You might remember, from the previous sections, that your Tenant model contains the baseUrl for that tenant and it is set when the installed lifecycle event is handled by your add-on.

If you have verified the request for that particular iframe then you can load the correct Tenant model and pass the base url straight to the view to be rendered. This makes it very easy for dynamic add-ons to be loaded. So, to see how it is implemented in the ninja-connect framework lets go through the code step by step. Read the comments in this snippet:

This example is from the ninja-connect source code.

From the example above we know that the productBaseUrl variable will be injected into the freemarker template. From there it is as simple as writing the following code in our template file:

<#if productBaseUrl??>
<script src="${productBaseUrl}/atlassian-connect/all.js"></script>
</#if>

You can see this code in the connect-panel.ftl.html file in the ninja-connect framework. This is all that is required to make sure that you can load your HTML content in an iframe.

However, you may have noticed that connect-panel.ftl.html contains more than just code to load all.js. It also includes:

  • All of the Atlassian User Interface (AUI) resources
    AUI is an amazingly easy way to match the Atlassian UI look and feel inside your application. It is also super easy to use with great documentation. It is highly recommended that you style your UI elements with AUI so that your add-on feels like it belongs inside the Atlassian application that you are injecting yourself into. Check it out now.
  • The ac-content div wrapper if you want automatic resizing
    If you want the Atlassian Connect framework to automatically resize your iframe when your content changes then you should wrap your content in a div that has the class ac-content. This is not strictly required, but if you don’t use it then you will need to use AP.resize.

And with that you now have a basic template for every Atlassian Connect web panel that you can use for all future Atlassian Connect applications. Please feel free to add any extra HTML, CSS, Fonts or JS that you need.

Signing outgoing HTTP Requests with JWT tokens

At this point in time we can save tenants, verify incoming requests and create iframes that will be rendered inside an Atlassian host product. The missing part of this picture is our add-on server making requests to the host product. To solve that we need to prove to the host product that we are the add-on that was installed into it; we need an authentication mechanism.

We can use JWT as our authentication mechanism to talk to the host product; all we have to do is add a valid JWT token to the HTTP request that we make back to the Alassian host product.

This process is explained thoroughly in the Atlassian Connect documentation but we can surmise some key points:

  • The Query String hash (qsh) is the hardest part
    The hardest part of generating the JWT token is providing the only part of the token that is not part of the vanilla JWT specification: the query string hash. The query string hash is used by Atlassian products to ensure that you can only make a HTTP request to the exact URL that the JWT token was generated to access. This means that an attacker can’t get hold of the JWT token and make any request that they please; instead they must make exactly the request that the token was created to authenticate. Generating this token correctly is tricky but the Atlassian documentation has an excellent guide on how to write your own generator. There are also existing implementations that you can compare your implementation against.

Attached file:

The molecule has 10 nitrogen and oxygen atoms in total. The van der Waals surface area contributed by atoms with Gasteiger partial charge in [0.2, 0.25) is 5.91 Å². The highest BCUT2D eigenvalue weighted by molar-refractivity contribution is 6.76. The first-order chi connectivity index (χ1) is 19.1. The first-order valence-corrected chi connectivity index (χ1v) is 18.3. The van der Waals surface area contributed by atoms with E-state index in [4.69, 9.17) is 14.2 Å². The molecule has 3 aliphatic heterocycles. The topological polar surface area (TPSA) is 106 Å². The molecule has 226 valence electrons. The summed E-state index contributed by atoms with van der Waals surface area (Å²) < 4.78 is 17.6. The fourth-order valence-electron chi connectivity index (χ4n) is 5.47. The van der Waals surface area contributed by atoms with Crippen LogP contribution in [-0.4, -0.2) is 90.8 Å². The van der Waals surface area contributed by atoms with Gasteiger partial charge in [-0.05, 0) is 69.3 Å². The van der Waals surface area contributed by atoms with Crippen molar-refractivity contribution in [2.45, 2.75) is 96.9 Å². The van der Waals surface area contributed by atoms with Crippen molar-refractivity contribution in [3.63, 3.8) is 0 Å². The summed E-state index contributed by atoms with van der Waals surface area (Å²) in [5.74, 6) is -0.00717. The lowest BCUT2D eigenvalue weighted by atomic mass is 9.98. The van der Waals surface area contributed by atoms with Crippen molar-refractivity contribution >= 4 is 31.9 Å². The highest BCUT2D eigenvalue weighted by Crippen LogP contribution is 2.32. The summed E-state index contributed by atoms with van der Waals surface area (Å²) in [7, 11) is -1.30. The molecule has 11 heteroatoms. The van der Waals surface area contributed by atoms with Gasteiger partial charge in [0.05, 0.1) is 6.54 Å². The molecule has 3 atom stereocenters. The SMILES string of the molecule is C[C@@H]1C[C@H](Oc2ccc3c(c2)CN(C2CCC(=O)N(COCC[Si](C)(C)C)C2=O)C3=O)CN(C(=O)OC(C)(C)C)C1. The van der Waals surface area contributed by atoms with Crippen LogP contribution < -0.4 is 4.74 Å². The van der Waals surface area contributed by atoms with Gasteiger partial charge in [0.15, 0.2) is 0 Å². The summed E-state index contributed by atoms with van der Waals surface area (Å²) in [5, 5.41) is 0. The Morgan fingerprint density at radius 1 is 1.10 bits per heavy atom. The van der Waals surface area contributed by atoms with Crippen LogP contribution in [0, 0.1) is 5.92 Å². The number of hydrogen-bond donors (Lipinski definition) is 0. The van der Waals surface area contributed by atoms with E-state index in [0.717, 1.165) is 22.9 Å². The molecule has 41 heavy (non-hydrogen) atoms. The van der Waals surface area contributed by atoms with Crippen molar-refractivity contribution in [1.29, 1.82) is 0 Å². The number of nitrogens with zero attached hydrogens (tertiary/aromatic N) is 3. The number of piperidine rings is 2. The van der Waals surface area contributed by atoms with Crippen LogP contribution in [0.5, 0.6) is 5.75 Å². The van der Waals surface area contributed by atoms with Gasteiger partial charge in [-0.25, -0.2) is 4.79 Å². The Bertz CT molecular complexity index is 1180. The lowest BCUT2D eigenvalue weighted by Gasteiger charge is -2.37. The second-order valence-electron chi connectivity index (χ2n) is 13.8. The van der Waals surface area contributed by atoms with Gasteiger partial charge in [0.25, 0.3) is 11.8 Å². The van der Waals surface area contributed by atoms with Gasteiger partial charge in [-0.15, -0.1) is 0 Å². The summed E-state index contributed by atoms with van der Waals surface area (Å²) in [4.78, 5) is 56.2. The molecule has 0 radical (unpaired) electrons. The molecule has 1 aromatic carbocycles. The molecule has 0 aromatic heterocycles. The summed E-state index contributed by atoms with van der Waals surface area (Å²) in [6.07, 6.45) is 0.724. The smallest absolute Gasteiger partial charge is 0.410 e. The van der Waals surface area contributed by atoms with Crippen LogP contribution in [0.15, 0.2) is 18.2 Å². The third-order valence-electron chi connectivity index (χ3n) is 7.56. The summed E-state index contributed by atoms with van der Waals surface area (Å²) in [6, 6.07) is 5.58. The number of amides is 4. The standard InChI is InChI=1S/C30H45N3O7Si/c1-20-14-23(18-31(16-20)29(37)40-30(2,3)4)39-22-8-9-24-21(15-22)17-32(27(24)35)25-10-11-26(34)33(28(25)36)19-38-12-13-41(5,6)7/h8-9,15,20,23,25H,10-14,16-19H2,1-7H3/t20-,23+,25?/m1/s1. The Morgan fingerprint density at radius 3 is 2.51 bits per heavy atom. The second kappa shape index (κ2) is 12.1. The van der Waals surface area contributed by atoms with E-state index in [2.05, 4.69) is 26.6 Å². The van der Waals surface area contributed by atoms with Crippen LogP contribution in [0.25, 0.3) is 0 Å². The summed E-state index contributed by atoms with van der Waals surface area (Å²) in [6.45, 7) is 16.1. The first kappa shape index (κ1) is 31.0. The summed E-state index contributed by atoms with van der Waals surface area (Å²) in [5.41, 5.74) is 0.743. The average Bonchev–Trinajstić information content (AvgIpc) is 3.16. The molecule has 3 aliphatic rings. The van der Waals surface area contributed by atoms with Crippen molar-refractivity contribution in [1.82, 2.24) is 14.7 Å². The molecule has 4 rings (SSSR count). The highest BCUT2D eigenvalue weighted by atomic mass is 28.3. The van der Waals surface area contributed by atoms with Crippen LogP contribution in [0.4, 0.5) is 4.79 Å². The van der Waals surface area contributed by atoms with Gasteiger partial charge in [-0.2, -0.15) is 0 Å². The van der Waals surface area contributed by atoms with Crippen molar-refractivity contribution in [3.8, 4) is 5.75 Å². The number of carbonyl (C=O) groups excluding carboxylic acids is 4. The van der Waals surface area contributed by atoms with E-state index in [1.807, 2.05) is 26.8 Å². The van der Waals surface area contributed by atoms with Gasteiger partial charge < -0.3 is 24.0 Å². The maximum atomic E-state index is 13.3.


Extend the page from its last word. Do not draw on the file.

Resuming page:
• The JWT issuer (iss) should be your add-on key
    At the top level of your descriptor you would have provided an add-on key. This is the key that must be used as the issuer (iss) when generating the JWT token.
  • The shared secret for that host must be used
    It may sound obvious but the shared secret for the host that you are trying to communicate with must be the shared secret that you use to sign the JWT token. Lucky for you you have a Tenant model so it should be easy to look up the shared secret for any given host product.

With those points in mind you can look at the RequestAuthenticator in the ninja-connect codebase. In essence it is just:

  1. Setting the issuer to be the plugin key.
  2. Generating and setting the query string hash for the JWT token.
  3. Putting the JWT token on the provided request.

With this method you can turn any apache http-client request into a JWT authenticated request. This is extremely convenient.

Congratulations! At this point in time you have successfully integrated your web framework with Atlassian Connect.

Where to from here?

Getting through this entire guide was a big achievement: well done! From here you can see Ninja Connect bring all of this together in a single webhook event callback. In this webhook issue create event callback we can see:

  • Verification of the JWT token on the incoming request
  • Use of our Tenant model
  • Signing of the outgoing HTTP request back to the host product

You can now play around with the ninja-connect framework to get a better feel for how easy it is to integrate Atlassian Connect into any web framework. I think that it is important to note that full integration with Atlassian Connect for the Ninja framework took a mere three files: one template and two java helper classes. That is a pretty low barrier to entry via integration. I am confident that you can integrate any language that has solid JWT support.

I can’t wait to see what you build next and I hope that this guide helps you build great Atlassian Connect integrations. If you build one then don’t hesitate to let me know about it! I would love to see it.